Updated: Nov 30, 2019
Why Many Traders Only Pay Lip-Service to Stops
What Pros Focus On - Good Enough is Good Enough
The Trick To Money Management
“Participating in the markets without a plan is like ordering from a menu that has no prices, then letting the waiter fill out and sign your charge card receipt. It’s like playing roulette without knowing in advance how much you had bet, and only after the wheel stopped, letting the croupier tell you how much you had lost or won.”
Have you ever lost a lot of money on one trade or maybe a series of very bad trades? What’s worse when you look back on those trades is that as the loss deepened, the analysis often lost scope which is what you’ve likely focused so much of your trading system development upon. If you’re analysis only matters when you enter a trade but not on your exit, then it’s likely best to step away from your analysis and focus on your exits.
The opening quote reminds me of something I saw in New York a few years back. While eating breakfast at Norma’s, I saw a $1,000 Frittata which prompted the internal question, “what if someone ordered this without knowing that this was a $1,000 breakfast?” As a trader, I couldn’t help but think that many traders fall into that same trap of approaching a trade without having a clue as to how expensive it may be to their p/l and career.
The key focus of this article is that without stops, you’re potentially stepping into a financial and emotional trap that you’re likely unable to handle. When the market moves deeply against your trade and you see your losses stacking up, it’s often easier to hope things turn around as your account equity drops. The rest of this article will unpack that statement for you and help you see why stops are more critical than any other part of trading and play perfectly in hand to the truth of trading.
Why Many Traders Only Pay Lip-Service to Stops
Many traders could possibly have a larger total profit if they were paid for every time they heard, “cut your losses short, and let your profits run” instead of just banking the profitable trades they’ve closed. In the heat of the moment, this statement is about as effective for traders as “eat less and workout more,” is for dieters. It makes sense but as emotional beings we need more to hang onto for the wisdom to stick.
Unfortunately, many traders often think they have accepted the risk on the trade when they place a stop, but as soon as they move the stop against their trade, allowing them to lose more, they’ve revealed that they’re dictated by emotions more than a plan. A trading plan with a stop would keep you from staying in a trade that is draining your account equity and should be a focal point of your trading.
When asked what mistake many novice traders make all too often, Hedge Funder, Bruce Kovner said that, “they trade three to five times too big. They are taking 5 to 10 percent risks on a trade when they should be taking 1 to 2 percent risks… My experience with novice traders is that the emotional burden of trading is substantial; on any given day, I could lose millions of dollars. If you personalize these losses, you can’t trade.” (Emphasis mine). This quote has many nuggets of wisdom but the takeaway should be that if you can’t walk away or cut a bad trade with a stop, you’ll personalize losses and will continue to suffer in your trading. Therefore, when you personalize your losses, you’re likely only paying lip service to stops.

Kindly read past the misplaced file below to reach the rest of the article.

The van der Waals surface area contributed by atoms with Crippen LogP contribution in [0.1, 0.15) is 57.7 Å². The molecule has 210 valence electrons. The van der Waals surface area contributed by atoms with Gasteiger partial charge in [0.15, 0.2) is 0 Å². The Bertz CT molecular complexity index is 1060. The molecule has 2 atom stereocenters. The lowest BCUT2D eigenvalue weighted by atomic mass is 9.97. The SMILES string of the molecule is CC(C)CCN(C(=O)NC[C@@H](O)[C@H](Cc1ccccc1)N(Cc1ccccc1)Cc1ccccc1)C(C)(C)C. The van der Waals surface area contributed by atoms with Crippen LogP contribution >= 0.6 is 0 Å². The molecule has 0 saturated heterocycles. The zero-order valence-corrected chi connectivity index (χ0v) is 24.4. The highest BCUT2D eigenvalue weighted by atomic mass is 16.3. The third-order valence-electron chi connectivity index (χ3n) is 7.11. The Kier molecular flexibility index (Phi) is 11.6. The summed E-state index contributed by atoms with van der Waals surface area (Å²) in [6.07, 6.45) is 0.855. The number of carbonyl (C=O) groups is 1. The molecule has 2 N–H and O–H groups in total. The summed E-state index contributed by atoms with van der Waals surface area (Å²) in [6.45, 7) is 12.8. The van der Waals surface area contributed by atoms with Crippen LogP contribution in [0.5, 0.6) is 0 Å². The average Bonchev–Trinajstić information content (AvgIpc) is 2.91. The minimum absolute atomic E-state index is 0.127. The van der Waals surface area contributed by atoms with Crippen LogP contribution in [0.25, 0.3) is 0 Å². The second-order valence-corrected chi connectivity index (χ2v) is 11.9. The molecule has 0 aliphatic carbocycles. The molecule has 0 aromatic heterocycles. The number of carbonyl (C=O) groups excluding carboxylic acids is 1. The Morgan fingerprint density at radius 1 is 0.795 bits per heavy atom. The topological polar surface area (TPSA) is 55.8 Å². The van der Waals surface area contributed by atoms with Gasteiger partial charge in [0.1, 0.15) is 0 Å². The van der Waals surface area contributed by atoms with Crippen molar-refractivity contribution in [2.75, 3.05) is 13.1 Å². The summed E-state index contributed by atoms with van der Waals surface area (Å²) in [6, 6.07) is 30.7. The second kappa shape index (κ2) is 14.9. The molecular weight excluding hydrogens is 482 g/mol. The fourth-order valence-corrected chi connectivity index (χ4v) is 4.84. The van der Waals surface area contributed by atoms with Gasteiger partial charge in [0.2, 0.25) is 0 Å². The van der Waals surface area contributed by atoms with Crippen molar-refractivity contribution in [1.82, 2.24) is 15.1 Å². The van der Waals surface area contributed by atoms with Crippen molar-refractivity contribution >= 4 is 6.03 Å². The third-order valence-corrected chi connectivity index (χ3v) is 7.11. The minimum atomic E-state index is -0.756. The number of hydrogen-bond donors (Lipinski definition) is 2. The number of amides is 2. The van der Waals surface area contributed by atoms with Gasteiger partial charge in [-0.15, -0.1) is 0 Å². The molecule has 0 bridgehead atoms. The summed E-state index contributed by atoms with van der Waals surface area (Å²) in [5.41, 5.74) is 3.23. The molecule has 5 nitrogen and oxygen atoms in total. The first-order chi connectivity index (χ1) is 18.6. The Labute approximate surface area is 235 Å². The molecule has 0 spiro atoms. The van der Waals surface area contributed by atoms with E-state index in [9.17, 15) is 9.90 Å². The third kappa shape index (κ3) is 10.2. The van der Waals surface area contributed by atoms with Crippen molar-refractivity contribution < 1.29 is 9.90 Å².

What Pros Focus On When Choosing Entries & Exits
There are many effective ways to place stops but just like you shouldn’t worry about where the perfect entry is, you also shouldn’t worry about the perfect stop placement. A common joke in the world of trading is that the perfect stop is one pip away from the corrective high or low against your trade. Of course, if that happens, you’re more likely luckier than good but, nonetheless you should understand what a stop is for and what trader’s with a good track record focus on.
A Stop Should Protect Your Capital & Trigger When Price Nullifies Your Trade Idea
Professional traders will likely focus on the technical points where there trade idea is nullified. This means that if you’re trading based on a 20-day moving average or something a little more complex like Ichimoku, you should exit when the indicator that issues a buy trade now issues a sell trade. Beyond the technical trigger to exit your trade, you should make sure that your trade size is calculated in such a way that when your stop is triggered, you’ve only lost a forgettable amount of your account balance so that you can easily move on to the next trade.
Without a doubt, pros look for an edge when placing a trade but they’re not overly concerned with the “perfect entry” like many traders who are new to the market do. Instead, many fund managers or large banks will look for a decent edge when the fundamentals and charts combine and then they follow up that trade with a firm protective stop so that they can let the market tell them they’re wrong as opposed to deciding for themselves when they’re wrong.
The Trick to Money Management
The trick to money management is doing it. The sad truth of trading is that traders will pay $1,000s for a new trading system guaranteed to pin-point entries but will not pay $15 for a book on placing stops and how to define when they’re stop is no longer correct as per their analysis so that they should be out of the trade and wait for the picture to be clear.
One trader did a great service to me in my earlier years by telling me that every trading desk on Wall Street has a risk management department but none has a Profit Forecasting Department. In other words, if you take care of the losses, the profits will take care of themselves and that is why stops are so important.